Monthly Archives: November 2010

END:CIV – Documentary Film ‘Sneak Preview’ Screening November 15, 2010 at University of Victoria

END:CIV | ‘Sneak Preview’ Doc Film Screening | November 15, 2010
1:00pm @ UVic First Peoples House | FREE

On Monday, November 15th UVic will host a free “sneak preview” screening of END:CIV — a new documentary film by Franklin Lopez of Submedia.tv. The film “examines our culture’s addiction to systematic violence and environmental exploitation, and probes the resulting epidemic of poisoned landscapes and shell-shocked nations. Based in part on Endgame, the best-selling book by Derrick Jensen, END:CIV asks: “If your homeland was invaded by aliens who cut down the forests, poisoned the water and air, and contaminated the food supply, would you resist?”

END:CIV includes interviews with Paul Watson, Waziyatawin,  Gord Hill, Michael Becker, Peter Gelderloos, Lierre Keith, James Howard Kunstler, Stephanie McMillan, Qwatsinas, Rod Coronado, John Zerzan and more.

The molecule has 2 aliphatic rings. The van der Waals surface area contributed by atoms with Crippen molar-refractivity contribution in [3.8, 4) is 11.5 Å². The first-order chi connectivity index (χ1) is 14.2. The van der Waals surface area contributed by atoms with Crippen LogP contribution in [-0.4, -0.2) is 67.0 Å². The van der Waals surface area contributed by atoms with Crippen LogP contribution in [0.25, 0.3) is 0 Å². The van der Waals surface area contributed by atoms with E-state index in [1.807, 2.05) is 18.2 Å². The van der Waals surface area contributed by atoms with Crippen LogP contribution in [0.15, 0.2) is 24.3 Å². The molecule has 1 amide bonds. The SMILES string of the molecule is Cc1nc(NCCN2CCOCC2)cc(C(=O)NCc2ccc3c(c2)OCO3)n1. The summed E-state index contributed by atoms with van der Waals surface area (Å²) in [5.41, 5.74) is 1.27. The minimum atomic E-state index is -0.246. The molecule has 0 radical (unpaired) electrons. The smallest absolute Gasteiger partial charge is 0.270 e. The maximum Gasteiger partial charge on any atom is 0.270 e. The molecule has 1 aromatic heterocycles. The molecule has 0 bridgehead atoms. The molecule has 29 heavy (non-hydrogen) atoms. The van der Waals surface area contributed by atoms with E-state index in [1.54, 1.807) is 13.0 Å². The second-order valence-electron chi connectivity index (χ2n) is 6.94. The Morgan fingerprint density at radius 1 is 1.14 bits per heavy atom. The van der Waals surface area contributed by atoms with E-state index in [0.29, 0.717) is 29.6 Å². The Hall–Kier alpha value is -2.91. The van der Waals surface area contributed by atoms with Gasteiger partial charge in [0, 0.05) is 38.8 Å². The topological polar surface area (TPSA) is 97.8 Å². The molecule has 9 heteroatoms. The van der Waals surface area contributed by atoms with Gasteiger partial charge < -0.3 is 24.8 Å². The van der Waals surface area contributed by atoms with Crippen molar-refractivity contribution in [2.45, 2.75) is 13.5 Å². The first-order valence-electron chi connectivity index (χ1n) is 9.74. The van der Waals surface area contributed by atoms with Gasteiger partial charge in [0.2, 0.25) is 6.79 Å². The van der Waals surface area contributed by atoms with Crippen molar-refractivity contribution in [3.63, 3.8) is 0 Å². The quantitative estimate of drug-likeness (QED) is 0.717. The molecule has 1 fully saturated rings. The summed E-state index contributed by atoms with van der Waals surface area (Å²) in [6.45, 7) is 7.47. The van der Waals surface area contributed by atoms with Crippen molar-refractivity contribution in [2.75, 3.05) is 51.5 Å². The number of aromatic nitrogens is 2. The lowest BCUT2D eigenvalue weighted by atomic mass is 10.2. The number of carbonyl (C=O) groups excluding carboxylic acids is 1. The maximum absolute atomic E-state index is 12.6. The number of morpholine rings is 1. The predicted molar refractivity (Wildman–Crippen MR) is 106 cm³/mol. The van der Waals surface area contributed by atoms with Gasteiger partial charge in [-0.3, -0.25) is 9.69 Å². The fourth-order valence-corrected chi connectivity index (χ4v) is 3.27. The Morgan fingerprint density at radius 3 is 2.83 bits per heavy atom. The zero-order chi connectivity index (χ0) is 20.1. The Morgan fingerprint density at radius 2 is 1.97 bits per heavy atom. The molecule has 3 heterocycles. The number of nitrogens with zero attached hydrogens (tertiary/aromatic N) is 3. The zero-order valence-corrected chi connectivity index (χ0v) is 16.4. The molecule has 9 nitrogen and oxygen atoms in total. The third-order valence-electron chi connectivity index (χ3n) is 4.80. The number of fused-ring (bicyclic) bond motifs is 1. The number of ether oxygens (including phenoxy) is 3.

Derrick Jensen: November 17, 2010 at University of Victoria

More Indigenous-centred events are happening at the University of Victoria than ever before. Following Waziyatawin‘s talk November 2nd on Indigenous Peoples and Global Collapse, there will be two other notable events this month that will be well worth attending.

An Evening with Derrick Jensen | November 17, 2010
7:30pm @ UVic MacLaurin A144 | FREE

On Tuesday, November 17, 2010,  the University of Victoria will host a free talk with acclaimed author and activist Derrick Jensen. The talk is being presented by UVic’s Indigenous Governance program and Social Justice Studies.

Jensen is the author of 15 books, including Endgame, What We Leave Behind, A Language Older Than Words, The Culture of Make Believe, and Listening to the Land. He was one of two finalists for the 2003 J. Anthony Lukas Book Prize, which cited The Culture of Make Believe as “a passionate and provocative meditation on the nexus of racism, genocide, environmental destruction and corporate malfeasance, where civilization meets its discontents.” He is a revolutionary activist who has been hailed as the “philosopher poet of the environmental movement”.

But what does he have to say about Indigenous issues and struggles? Is his writing and activism relevant to Indigenous Peoples? Should we be listening to him? Come see what all the hype is about. There will be a Q & A after the talk, so you’ll have the chance to weigh in.